State shipyard and engineering company PT Dok dan Perkapalan Kodja Bahari (DKB) plans to angle itself more toward ship repairs and has announced it will relocate its shipyard to Batam so that it can serve more ships.
DKB president director Riry Syeried Jetta told reporters Wednesday that the company had decided to focus on its ship repairs business because it was more feasible than ship building.
“Constructing a ship is important for our company, but the repairs business is also feasible. We will figure out which business is more feasible for us,” he said in Jakarta.
The company expects its ship repair business will contribute 50 to 60 percent of DKB’s total revenue this year. “Last year, the ship repair business only contributed 30 to 40 percent of revenue,” he said.
DKB recorded a net profit of
Rp 21 billion (US$2.35 million) last year, lower than Rp 23 billion in 2008. The company gained Rp 469 billion in revenue last year from Rp 598 billion in 2008.
In the first half of this year, DKB has booked Rp 17 billion in net profits from a total revenue of Rp 260 billion. Riry declined to reveal the company’s net profit target this year.
He said the company had set a conservative target for its ship repairs business this year because its current dock capacity was already running at 20 percent overcapacity.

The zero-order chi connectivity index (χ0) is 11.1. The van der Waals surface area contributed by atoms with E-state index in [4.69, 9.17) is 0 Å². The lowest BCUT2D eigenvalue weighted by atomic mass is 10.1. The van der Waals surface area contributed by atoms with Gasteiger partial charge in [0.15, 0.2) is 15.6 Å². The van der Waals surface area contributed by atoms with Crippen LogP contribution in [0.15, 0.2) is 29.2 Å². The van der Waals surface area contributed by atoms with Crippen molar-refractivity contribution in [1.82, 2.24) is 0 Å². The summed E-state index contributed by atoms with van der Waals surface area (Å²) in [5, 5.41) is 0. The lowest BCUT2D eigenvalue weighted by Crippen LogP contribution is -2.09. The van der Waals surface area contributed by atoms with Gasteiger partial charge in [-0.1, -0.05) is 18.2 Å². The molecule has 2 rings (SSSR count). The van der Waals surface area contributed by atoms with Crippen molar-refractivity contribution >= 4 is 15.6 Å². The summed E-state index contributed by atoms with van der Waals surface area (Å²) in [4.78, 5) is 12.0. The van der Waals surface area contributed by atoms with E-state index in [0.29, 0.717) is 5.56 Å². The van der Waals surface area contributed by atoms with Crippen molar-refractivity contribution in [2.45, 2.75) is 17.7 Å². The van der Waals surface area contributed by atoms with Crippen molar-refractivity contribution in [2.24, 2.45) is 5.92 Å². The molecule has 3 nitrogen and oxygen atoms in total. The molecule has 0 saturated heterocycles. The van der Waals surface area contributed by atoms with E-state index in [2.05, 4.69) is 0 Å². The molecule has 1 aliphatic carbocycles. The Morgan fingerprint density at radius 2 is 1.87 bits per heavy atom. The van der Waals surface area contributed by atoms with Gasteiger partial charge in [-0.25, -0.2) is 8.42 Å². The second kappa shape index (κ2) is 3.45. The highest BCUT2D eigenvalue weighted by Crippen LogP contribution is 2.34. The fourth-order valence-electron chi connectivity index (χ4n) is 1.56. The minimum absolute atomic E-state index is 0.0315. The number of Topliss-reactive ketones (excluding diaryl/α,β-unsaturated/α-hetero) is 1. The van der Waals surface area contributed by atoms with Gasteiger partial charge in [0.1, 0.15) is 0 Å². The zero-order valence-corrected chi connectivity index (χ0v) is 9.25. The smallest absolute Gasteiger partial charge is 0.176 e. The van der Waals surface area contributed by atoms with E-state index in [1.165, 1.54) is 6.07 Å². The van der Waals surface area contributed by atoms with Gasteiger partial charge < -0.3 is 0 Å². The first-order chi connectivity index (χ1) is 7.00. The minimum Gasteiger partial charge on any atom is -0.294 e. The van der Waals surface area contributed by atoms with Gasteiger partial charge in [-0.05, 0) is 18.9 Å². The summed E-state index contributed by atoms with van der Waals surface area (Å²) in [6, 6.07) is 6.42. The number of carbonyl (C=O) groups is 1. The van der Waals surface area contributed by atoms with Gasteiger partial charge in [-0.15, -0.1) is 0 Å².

Ships, mostly Indonesian, have to wait at least one month to be repaired by DKB, which has allocated Rp 500 billion for capital expenditure this year.
The company plans to relocate its shipyard from Jakarta to Batam in order to serve more ships, including from foreign countries.
The new shipyard will be able to serve ships with 80,000 dead weight tons, much larger than DKB’s shipyard in Jakarta which is only able to handle vessels of 30,000 to 50,000 dead weight tones. “The relocation will require an investment of Rp 600 billion. We are now seeking the capital for the plan,” he said.
Riry acknowledged that the company was expecting state port operator PT Pelindo II to pay for the land, which would cost about Rp 350 billion, for the new shipyard. “We will build the shipyard gradually and the payment from Pelindo may help the shipyard to operate,” he said.
Indonesian shipbuilders have complained that high borrowing costs and lack of funds are hampering their ability to expand.
— JP/Nani Afrida